On The Conflict Around Cancel Culture

Originally published on Instagram on December 9th

The Conflict Around Cancel Culture - Part 1

Recently I've noticed conflicting views about cancel culture. One side says cancel culture isn't real and perpetrators of harm just don't want to be accountable. The other side says cancel culture is real, mirrors supremacy culture, and is destructive to both individuals and collectives. 

Both sides hold a kernel of truth. To claim that one side is truth and the other a lie avoids the complexity of our collective humanness and invalidates the variety of experiences millions of people have regarding call outs. Any claim to the absolute truth regarding humans is actually a superiority claim. Supremacy culture loves to tell us how it is and how we are.

I've personally witnessed many call outs and I've seen them go different directions. I’ve seen call outs for actual harm caused and for differences in worldview. I've seen powerful people called out for abuse and regular people with small followings relentlessly harassed for making a mistake. I've seen privileged people hold themselves accountable and others dig into their privileged position, refusing to account and repair. I've seen less privileged people call out without violence and I've seen them pile onto call outs with emotional and verbal violence, going so far as trying to destroy a person's reputation and livelihood. 

Doing research into canceling I learned of marginalized content creators (not powerful people) who cannot go online due to PTSD from severe harassment, people whose friendships were compromised because association with the subject of a call out brings punishment, and people who committed suicide at least partially in reaction to being torn apart by their own community for one problematic tweet. To claim call outs are never problematic and cancel culture doesn’t exist is to deny the actual harm experienced by many. To claim only powerful and privileged people have issues with canceling is not factual, many marginalized people are deeply afraid of the impact of call outs. You aren’t hearing from them because of that fear. 

It is reasonable that some people are afraid of call outs and canceling if they’ve witnessed harm. It is also reasonable that some people believe powerful and privileged people are unwilling to hold themselves accountable. Both are true because humans are complex and every call out is different. To claim all call outs are the same - all healthy or all harmful - is not reality. 

What’s frustrating is that there is so much possibility in this conversation if we allow ourselves to sit with the complexity. There are many questions to explore. See part 2 for questions to consider.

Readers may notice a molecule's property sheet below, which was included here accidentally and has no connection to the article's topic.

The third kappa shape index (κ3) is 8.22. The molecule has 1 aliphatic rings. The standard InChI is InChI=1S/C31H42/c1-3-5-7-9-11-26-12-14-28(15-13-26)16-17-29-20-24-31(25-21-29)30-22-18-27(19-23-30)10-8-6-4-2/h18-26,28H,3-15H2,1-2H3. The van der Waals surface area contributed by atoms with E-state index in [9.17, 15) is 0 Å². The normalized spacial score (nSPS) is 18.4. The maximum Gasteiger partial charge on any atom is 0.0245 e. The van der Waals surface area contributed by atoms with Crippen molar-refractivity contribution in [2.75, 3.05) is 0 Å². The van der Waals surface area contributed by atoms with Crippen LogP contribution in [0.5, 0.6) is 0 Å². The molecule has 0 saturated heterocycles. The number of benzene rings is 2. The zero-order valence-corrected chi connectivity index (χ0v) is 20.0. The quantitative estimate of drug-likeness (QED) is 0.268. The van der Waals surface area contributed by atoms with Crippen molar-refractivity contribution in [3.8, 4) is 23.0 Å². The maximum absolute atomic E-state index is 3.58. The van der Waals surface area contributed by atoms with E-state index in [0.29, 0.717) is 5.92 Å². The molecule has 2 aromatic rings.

The Conflict Around Cancel Culture - Part 2

Questions to consider: 

What warrants a call out? Should call outs be public or private? Are call outs effective? Would a direct conversation be more effective? Are there steps to take before a call out? What do we hope will happen because of a call out? Why are call outs often presented as the first and only option? 

What are the differences between calling out and canceling organizations, sexual abusers, powerful people, fellow activists, and marginalized folk with small followings online? What are the individual and collective power dynamics within specific call outs? 

What are our definitions of violence, harm, abuse, conflict, misunderstanding, and mistake? When are we conflating conflict with abuse? When should we stop communicating with someone who is committed to their superiority and violence? When is trying to ruin reputation and livelihood a community safety measure and when is it coercive violence? 

What makes a good apology? Why are many public apologies judged insincere? Why do we bring up harm people did years ago if they already accounted for it? 

Does one problematic tweet make a person a racist or transphobe?  Or do we make people one dimensional when we reduce them to a few words? How does essentialism play out in call outs (defining a person as forever good or bad based on one or two choices)? Does one misstep make a person irredeemable? 

What do accountability and repair look like? Who gets to decide? Are we offering repair and forgiveness as options? Are we allowing time and space for transformation? Do call outs inspire transformation? Can a person transform while they are being publicly harassed, shamed, humiliated, and/or banished by their own community?  

How do groupthink and mob mentality impact call outs? Is there room for conflict and disagreement? Does social justice culture mirror supremacy culture by demanding perfection and conformity?

How does sovereignty apply to call outs? Does anyone have the right to make demands of others - whether the subject of a call out or the people who associate with them? How do domination and submission show up in call outs and canceling, and how does that mirror supremacy culture? 

How does our trauma - both individual and collective - impact our beliefs and choices around call outs and canceling? 

How do we respond compassionately to the real fear people feel about using their voice because of the violent call outs they’ve witnessed? 

How do we support survivors and honor their safety needs? How do we create safe space for harm-doers who desire to transform? How does abolition respond to people committed to their violence?  

What are non-coercive ways of approaching conflict? How do we make ourselves safe and safe to be with amidst harm on social media? 

There is so much to put our imaginations toward if we move beyond looping in these over-simplified arguments and dismissing people who experience things differently than we do.